Charles Sehlbrede is a lasting example of a professional person using his life for the Lord. Almost everywhere he went, he established a church if one was not already there.
Our subject person was born in Louisville, Kentucky to Henry and Marie A. Sehlbrede. He was one of ten children. His brothers included Henry, William, and George, a Presbyterian minister.
The family moved to Jefferson, Indiana where Henry farmed and, at age 21, Charles entered New Albany Business College to study law under J. K. Waltz.
He was admitted to the bar in 1874 and practiced law in New Albany for three years. He took the train to Oregon in 1877 and passed the Oregon Bar the next year.
C. A. Sehlbrede practiced law in Portland and Salem until 1884, then moved to Roseburg, Oregon. His Salem residence may have actually been at Brooks, because in 1882 he organized a prohibitionist (anti-drinking) society there.
While still living in Salem, Gus, as he was called in the family, fell in love with and married Ianthe Downing, daughter of the widely-loved George S. Downing and Missouri Evans Downing of Sublimity, Oregon. Perhaps her parents chose her name from the writings of
Walter Savage Landor.
From you, Ianthe, little troubles pass
Like little ripples down a sunny river;
Your pleasures spring like daisies in the grass,
Cut down, and up again as blithe as ever.
George was an overlander of 1853 with family roots in Scotland and Ireland. He had worked in mines in his younger years, including gold mines. He had become wealthy by purchasing and developing land near Sublimity. He was a deacon in the Christian Church and a justice of the peace. When Missouri died, Downing married her widowed sister, Mary Evans.
| C. A. Sehlbrede
The Sehlbrede's had two daughters, Emma and Bertha.
When the Sehlbrede's moved to Roseburg in 1884 he set up a law office in nearby Oakland. They attended the Oakland Church of Christ because he was a spokesperson for the church in 1886 and 1887. The membership was 46 at that time.
Mr. Sehlbrede was Recorder for the City of Oakland during 1886. He served one term as alderman for Roseburg and also served as Roseburg's City attorney.
In 1892 and 1893 C. A. Sehlbrede was President of the Christian Missionary Convention in Turner, Oregon.
He was elected to the Oregon Legislature for the 1894/95 session.
Because of the recommendation of U. S. Senator George W. McBride (son of Dr. James McBride), he was appointed as U. S. Commissioner at Skagway, Alaska by President McKinley. The gold rush was on. While on that appointment, he presided over the coroner's inquest for Soapy Smith. C. A. Sehlbrede was there from 1898 - 1901. His family was with him.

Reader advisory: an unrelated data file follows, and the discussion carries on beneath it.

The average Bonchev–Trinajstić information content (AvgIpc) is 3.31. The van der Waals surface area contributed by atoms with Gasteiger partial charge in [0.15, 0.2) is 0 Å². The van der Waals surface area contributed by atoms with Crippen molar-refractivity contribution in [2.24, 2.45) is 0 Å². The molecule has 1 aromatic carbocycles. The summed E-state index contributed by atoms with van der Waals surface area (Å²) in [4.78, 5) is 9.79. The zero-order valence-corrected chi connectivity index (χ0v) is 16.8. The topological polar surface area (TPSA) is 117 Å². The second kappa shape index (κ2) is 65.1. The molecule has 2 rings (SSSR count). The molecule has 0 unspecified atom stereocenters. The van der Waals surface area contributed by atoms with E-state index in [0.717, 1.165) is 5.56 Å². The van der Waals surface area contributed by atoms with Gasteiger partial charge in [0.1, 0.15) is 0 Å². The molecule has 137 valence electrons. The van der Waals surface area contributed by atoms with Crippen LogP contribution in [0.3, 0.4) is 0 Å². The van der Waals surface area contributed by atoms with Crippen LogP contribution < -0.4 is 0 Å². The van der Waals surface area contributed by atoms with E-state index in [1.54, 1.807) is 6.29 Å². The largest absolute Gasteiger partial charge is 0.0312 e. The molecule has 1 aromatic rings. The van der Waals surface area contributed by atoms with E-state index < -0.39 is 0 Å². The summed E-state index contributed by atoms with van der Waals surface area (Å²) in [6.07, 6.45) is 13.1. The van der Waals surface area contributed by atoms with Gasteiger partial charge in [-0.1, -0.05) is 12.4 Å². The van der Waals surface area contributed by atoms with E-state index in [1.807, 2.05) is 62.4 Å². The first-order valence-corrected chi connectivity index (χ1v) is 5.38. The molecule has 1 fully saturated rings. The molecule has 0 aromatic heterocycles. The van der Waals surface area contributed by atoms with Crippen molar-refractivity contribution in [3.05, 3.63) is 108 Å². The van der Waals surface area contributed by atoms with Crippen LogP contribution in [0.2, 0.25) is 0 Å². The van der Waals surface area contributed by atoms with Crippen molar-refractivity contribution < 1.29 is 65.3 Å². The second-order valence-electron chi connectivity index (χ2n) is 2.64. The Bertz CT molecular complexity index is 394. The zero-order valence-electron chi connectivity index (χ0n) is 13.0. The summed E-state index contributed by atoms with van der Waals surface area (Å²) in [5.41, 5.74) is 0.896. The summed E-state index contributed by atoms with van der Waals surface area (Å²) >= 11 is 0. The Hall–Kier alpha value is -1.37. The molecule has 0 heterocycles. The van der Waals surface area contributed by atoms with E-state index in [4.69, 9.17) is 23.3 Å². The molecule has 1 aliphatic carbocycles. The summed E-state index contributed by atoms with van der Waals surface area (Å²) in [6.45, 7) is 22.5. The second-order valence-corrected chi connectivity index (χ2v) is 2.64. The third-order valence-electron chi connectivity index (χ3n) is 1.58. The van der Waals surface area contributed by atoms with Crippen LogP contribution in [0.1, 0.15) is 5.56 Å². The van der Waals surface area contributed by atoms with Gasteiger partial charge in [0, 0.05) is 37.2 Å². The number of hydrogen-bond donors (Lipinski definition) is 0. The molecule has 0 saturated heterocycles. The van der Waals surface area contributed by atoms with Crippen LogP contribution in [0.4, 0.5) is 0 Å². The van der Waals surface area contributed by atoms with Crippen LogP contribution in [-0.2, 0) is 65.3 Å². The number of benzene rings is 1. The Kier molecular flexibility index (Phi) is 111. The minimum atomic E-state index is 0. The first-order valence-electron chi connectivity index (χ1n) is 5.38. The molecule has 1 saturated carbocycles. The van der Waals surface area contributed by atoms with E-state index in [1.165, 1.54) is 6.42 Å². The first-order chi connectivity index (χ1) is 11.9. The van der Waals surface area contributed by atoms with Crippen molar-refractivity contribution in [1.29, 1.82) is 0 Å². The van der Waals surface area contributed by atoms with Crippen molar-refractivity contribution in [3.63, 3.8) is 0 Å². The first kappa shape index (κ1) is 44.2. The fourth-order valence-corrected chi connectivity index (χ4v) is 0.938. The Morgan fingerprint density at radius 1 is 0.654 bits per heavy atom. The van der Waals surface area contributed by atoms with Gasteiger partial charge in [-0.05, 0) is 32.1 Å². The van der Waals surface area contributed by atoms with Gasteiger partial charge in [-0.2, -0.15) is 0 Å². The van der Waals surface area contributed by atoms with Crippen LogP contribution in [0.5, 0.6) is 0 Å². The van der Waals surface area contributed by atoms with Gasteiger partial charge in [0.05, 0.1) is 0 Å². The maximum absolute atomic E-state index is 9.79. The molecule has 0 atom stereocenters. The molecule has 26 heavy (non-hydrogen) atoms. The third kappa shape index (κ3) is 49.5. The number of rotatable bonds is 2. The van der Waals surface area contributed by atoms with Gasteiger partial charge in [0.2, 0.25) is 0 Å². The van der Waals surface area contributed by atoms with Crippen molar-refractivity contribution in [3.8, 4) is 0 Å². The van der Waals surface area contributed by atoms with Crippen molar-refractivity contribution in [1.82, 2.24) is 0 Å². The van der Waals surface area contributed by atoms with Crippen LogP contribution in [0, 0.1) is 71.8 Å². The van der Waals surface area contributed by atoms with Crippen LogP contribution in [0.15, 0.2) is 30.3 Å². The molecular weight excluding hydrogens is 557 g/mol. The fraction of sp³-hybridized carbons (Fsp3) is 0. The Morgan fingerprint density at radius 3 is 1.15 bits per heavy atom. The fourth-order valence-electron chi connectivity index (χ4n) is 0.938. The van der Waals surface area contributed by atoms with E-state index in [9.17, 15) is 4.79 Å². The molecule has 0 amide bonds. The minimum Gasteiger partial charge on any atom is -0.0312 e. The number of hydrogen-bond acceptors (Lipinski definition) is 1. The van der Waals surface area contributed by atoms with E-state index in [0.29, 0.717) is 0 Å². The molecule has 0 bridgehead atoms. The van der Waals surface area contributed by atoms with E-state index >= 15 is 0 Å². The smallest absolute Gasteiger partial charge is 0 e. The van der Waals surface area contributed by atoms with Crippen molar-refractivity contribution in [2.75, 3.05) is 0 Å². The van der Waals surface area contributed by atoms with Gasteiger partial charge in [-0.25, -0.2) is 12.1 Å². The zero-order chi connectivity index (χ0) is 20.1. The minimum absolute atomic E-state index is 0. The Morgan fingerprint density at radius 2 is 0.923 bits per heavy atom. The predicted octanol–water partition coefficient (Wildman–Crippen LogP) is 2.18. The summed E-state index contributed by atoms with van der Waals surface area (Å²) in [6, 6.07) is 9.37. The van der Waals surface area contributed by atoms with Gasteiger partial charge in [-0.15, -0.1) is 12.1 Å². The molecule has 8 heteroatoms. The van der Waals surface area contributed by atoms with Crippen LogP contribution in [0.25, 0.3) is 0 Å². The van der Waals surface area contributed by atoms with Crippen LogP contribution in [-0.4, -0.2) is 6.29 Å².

C. A. Sehlbrede's name can be found on the list of those in Alaska during the Alaska-Yukon Gold Rush.
Those same years, Ianthe's brother W. H. Downing was mining in Skagway and Dawson. He returned to Portland and joined an architectural firm.
After returning to Oregon, Mr. Sehlbrede again practiced law at Roseburg from 1902 to 1904.
Following her graduating from Roseburg High School in 1905, Emma married William A. Reed in 1906 and they settled in Seward, Alaska until 1912. From there they joined her parents in Corvallis in 1922 and later moved to Mariposa, California.
Bertha married Mr. Gettins and they settled for a while in Arlington, Oregon during the 1920s.
After Emma graduated in 1905, the Sehlbrede's moved to Marshfield (Coos Bay). They were there by 1907. His signature is on the documents that initialized the Church of Christ in 1907. In 1910 his office was in the Douglas Building in Marshfield.
Following his stay in Marshfield, Mr. Sehlbrede moved to Benton County and was a leader in the Corvallis First Christian Church.
This fine couple finished their days in Corvallis and are buried side-by-side in the Oak Lawn Memorial Park in the southwest section of Corvallis. Other family members are buried near by.
The stonecutters spelled Mrs. Sehlbrede's name: IANTHE. This is her legal name. However, someone has removed the face of the "I" -- we guess that she was known to her friends as Anthe.
This entry is based largely on the personal correspondence of the late Jim Cook of Fairbanks, AK. Jim was an avid researcher and loved to follow the lives of those pioneers of the Stone-Campbell Movement who spent some time in Alaska.
For more on Mr. Sehlbrede's professional life, see Portrait and Biographical Record of Western Oregon, published by Chapman Publishing Company, Chicago. 1904. Pages 237- 238.
Another source of information is History of the Bench and Bar in Oregon, published in 1910.
- Charles Dailey
Northwest College of the Bible 2000